There is a lot of talk about the end of 4 engine jets. They just aren't economical people are saying. Kinda sort maybe I guess common sense would say "they" are right, in some ways, but this is aviation, and things are complicated.
The thinking is two engine operations is more efficient than 4 engine operation. Yes, running 4 engines will use more fuel than running two engines, for most aircraft. The thing is, 4 engine aircraft haul more, so thinking of cost per available seat, things aren't black and white. Wikipedia has a great chart comparing various modern aircraft. http://en.wikipedia.org/wiki/Fuel_economy_in_aircraft
This page has some good comparisons. Looking at the column to the far right labeled "Fuel efficiency per seat" you will see, especially in the jets built since 1997, most of the jets in the medium haul (transatlantic) will get about 90+ miles per gallon per seat (mpg). Even in the transpacific (long haul chart) the jets are all pushing 70-100 mpg per seat. The reason the economy goes down for the longer flights is because the jets must carry the fuel longer.
(the chart has a couple outliers, any jet that hasn't flown yet (IE first flight > 2015) you can't really count, the numbers are estimates). Newer jets are much more efficient than older jets.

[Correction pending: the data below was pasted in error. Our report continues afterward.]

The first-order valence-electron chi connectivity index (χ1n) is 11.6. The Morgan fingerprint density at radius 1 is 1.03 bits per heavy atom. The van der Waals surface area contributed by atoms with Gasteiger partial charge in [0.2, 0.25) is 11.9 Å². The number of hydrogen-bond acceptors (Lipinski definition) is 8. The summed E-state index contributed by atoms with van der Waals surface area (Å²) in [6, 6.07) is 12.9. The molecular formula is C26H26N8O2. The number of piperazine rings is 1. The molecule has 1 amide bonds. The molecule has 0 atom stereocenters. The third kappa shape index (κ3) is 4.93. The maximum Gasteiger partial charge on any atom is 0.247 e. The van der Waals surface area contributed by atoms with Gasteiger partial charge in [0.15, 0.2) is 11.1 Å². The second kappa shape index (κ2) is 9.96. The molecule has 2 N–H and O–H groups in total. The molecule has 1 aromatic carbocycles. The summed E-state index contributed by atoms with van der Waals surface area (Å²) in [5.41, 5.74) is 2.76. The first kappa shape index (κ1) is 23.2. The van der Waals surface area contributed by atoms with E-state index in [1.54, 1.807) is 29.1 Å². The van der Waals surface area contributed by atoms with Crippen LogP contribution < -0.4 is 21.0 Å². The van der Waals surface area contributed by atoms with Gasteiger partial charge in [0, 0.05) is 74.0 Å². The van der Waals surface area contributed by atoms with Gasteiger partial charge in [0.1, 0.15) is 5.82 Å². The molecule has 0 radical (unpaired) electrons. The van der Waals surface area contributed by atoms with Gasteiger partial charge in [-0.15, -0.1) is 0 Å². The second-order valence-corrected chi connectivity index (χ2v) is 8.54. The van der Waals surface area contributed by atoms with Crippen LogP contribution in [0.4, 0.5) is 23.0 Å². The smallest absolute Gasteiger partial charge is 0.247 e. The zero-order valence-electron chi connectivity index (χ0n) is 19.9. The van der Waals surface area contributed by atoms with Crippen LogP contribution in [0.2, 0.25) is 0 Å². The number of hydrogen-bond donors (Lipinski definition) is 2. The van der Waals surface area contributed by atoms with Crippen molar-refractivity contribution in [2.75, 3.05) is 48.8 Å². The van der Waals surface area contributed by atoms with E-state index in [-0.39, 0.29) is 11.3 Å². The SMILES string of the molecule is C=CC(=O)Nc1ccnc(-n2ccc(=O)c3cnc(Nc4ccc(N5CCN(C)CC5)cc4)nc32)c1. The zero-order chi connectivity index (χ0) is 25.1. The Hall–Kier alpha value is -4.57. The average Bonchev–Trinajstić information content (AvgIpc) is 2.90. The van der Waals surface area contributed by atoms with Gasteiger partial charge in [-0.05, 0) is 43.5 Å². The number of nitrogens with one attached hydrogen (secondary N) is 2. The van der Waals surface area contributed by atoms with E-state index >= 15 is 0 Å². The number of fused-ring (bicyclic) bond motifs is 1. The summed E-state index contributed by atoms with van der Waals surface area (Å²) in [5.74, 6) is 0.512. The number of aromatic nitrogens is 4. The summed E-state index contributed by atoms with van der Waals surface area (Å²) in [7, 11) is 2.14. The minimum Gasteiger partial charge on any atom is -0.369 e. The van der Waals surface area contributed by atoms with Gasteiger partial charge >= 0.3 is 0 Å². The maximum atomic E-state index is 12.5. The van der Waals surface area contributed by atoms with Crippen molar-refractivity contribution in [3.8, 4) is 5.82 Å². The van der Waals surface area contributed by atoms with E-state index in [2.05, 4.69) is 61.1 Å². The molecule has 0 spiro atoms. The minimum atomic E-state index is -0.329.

Comparing things, is more complicated than the charts may indicate. Thinking about a New York to London flight, and using a 747-8 with 467 seats at 91mpg or a 787-9 with 304 seats at 99mpg it would seem that the 787-9 wins every time. 2 engines means less maintenance, and less fuel, so it should win. To buy a 787-9 will set you back about $250million, where the 747-8 will cost about $357million. The 787 still wins, right. Well again it is complicated.
No one sells all the seats on the aircraft, so assuming a 95% load factor, 3400 miles (JFK-LHR) in big round numbers, the 787 will use 10440 gallons of fuel, where the 747 will use 17450 gallons. With only 289 folks on the 787, the mpg drops to 94mpg and the 747 with 444 folks on the 747 the jet only gets 87 mpg per seat.
The 747 is hauling about 35% more passengers per flight, so 3 flights of the 747 would equal 4 flights of the 787, This is where the numbers aren't very general, but you can see that on popular routes where the load factors are high, the 747 may actually win. Less boarding time to load 3 flights, less taxi time. The fuel efficiency that I have shown here only counts the cruise portion of the flight, climb is very expensive. There are landing fees, and gate fees that need to be accounted for.
Fuzzy things though include maintenance. The aluminium 747 can be maintained by most maintenance facilities, where the composite 787 may need special maintenance facilities. More engines may mean more expense, but they are smaller engines, so there could be less cost handling them.
My goal here isn't to show the 747 is more efficient, my goal here was to show it may not be the end of the line for the four engine jets, just yet. There is still time for them, they aren't hugely inefficient, and may offer economies that may not be completely obvious.